Monday, August 23, 2010

Doi Angkang: 12-14 Aug 2010 II

The real highlight of the second day came when a large flock of more than 20 Long-tailed Broadbills (Psarisomus dalhousiae) appeared in a large tree on the different side of the hill. The bird is incredibly beautiful with its comical black, yellow, green and blue pattern. Too bad the birds were all too far for my lens, but we all had a good time watching them from a telescope. There were many juvenile birds in the group as well and they look so different from the adults. It was the first time for me to see a juvenile of this bird. If you want to see how pretty the bird actually is, you can simply click here.
Long-tailed Broadbills (Psarisomus dalhousiae)


(From left to right) 1. This worn male Hill Blue Flycatcher (Cyornis banyumas) was also sticking around under the thick vegetation at the Royal Project's restaurant. 2. This young female seems to be the fledgling of him. 3. An immature Long-tailed Shrike (Lanius schach) in a garden near the restaurant 4. Blue-winged Siva (Siva cyanouroptera)

This shy Green-billed Malkoha (Phaenicophaeus tristis) was feeding along a thick dense bush in the garden near the Royal Project's restaurant. Although being a subfamily of the cuckoos, malkohas build nests and raise their own chicks unlike true cuckoos. The Green-billed Malkoha is a common bird throughout the country, but undoubtedly a difficult bird to get a decent pic of. It is very shy and almost always stay inside thick bushes.

On the last day, we luckily spotted 3 adult Crocodile Salamanders (Tylototriton shanjing) sitting still at the bottom of a small pond inside the garden near the restaurant. They had an interesting habit of swimming up from the bottom of the pond to catch insects on the surface of water. We later picked two of them up to the bank shortly for taking photos before letting them crawled back to the pond.



I spotted a large flock of Bar-winged Flycatcher-Shrikes (Hemipus picatus) staying on the top of a very tall tree in the garden since the early morning. I could only hope for the birds to come down to the lower trees, so I could be able to take some photos of them. Finally, before leaving the place, some of the birds came down to the lower trees and gave me a chance to photograph them. One immature bird even perched in front of me in a very close range calling for food from its parent. Since it's a species which I haven't successfully got a decent photo of, I was quite happy with the result.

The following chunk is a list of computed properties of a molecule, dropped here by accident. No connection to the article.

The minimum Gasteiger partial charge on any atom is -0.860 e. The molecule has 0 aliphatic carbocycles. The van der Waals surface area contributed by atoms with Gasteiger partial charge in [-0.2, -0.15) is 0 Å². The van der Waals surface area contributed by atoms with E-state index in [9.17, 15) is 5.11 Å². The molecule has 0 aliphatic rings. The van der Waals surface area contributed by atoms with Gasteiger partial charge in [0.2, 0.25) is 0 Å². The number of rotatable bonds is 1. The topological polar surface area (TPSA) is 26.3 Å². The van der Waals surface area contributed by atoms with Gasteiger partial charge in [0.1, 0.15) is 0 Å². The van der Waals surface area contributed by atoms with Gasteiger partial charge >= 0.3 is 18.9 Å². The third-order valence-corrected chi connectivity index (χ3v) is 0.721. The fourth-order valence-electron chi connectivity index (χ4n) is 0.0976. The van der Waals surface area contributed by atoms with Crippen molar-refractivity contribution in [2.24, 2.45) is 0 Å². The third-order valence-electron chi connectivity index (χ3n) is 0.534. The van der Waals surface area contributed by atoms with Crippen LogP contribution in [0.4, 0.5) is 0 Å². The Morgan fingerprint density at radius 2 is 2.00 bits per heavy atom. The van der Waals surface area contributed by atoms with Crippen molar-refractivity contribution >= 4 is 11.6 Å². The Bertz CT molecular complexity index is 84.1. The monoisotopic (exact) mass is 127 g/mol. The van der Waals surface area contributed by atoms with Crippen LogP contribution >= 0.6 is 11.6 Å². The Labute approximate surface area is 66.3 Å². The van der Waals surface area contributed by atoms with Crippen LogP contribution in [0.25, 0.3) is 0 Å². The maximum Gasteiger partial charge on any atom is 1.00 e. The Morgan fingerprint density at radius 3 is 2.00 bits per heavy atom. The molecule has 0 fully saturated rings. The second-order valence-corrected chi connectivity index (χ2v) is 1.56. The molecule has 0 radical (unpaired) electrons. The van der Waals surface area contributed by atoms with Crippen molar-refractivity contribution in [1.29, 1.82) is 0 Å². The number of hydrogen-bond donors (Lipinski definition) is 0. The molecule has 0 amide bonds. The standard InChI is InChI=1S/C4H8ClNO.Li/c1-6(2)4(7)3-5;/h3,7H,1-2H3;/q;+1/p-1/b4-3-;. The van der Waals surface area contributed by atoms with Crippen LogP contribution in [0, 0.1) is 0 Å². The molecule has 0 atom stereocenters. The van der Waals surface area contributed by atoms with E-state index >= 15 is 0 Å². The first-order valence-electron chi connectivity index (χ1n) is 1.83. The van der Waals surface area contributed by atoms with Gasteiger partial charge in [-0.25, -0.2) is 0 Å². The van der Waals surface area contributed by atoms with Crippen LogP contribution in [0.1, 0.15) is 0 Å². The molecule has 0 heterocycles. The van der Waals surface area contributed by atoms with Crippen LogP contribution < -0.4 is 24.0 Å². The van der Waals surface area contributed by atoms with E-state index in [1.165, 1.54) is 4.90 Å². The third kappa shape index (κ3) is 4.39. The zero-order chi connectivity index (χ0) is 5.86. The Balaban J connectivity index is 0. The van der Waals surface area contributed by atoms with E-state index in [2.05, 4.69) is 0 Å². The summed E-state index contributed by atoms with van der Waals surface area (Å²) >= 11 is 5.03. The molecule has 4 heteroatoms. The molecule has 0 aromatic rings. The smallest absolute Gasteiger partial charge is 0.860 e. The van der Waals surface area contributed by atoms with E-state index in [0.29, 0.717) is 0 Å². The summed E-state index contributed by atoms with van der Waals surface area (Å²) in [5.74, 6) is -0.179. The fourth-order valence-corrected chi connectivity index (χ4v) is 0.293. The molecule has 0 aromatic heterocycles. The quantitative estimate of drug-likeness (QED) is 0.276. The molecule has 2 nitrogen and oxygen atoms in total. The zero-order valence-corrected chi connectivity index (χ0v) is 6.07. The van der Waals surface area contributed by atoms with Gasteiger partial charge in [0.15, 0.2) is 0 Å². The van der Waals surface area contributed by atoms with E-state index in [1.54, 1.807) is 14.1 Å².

We had a meal before leaving the Royal Project's restaurant as usual. The Red-whiskered Bulbuls were still staying around as the day before. There was a flowering tree nearby and several Oriental White-eyes (Zosterops palpebrosus) were busy feeding on the flowers. The species has much yellower upperparts than the Japanese White-eyes of Japan.


The last species of bird that I photographed before leaving Doi Angkang was this Common Tailorbird, which came up to dry its feathers when the sun finally showed up again after the rain. Although it's a very common bird, I still like to see those fluffy feathers and its cute movement whenever the bird is around. We finally concluded the trip with a number of 73 species; relatively good especially for this time of the year when it just rains too much.

5 comments:

Chris said...

Wow too many wonderful things to be able to pick one up out of this, although we do not have to do that ;-) THis is a splendid message with a lot of nice info and beautiful pictures. I love a lot the crocodiel salamander but all the birds are gorgeous too!

Dominic Gendron said...

Great serie. The salamnder image is very impressive...very nice little beast!

Stu said...

Well, I've seen the Tailorbird at least..........

So many new birds for me to digest.....

Ryou said...

It's great to read your trip report along with so many beautiful pictures! Makes me want to fly there now... ;-)

Unravel said...

Thank you all for your kind comments!
Chris> I love the crocodile salamander as well. I always look for it whenever I visit the place in rainy season.

Dominic Gendron> Thanks a lot!

Stu> I understand how you feel, Stu. It happens to me as well when I read blogs about birds in America for instance.

Ryou> Thanks a lot, Ryou. I really wish to read the stories from where you live. Let's make a blog :D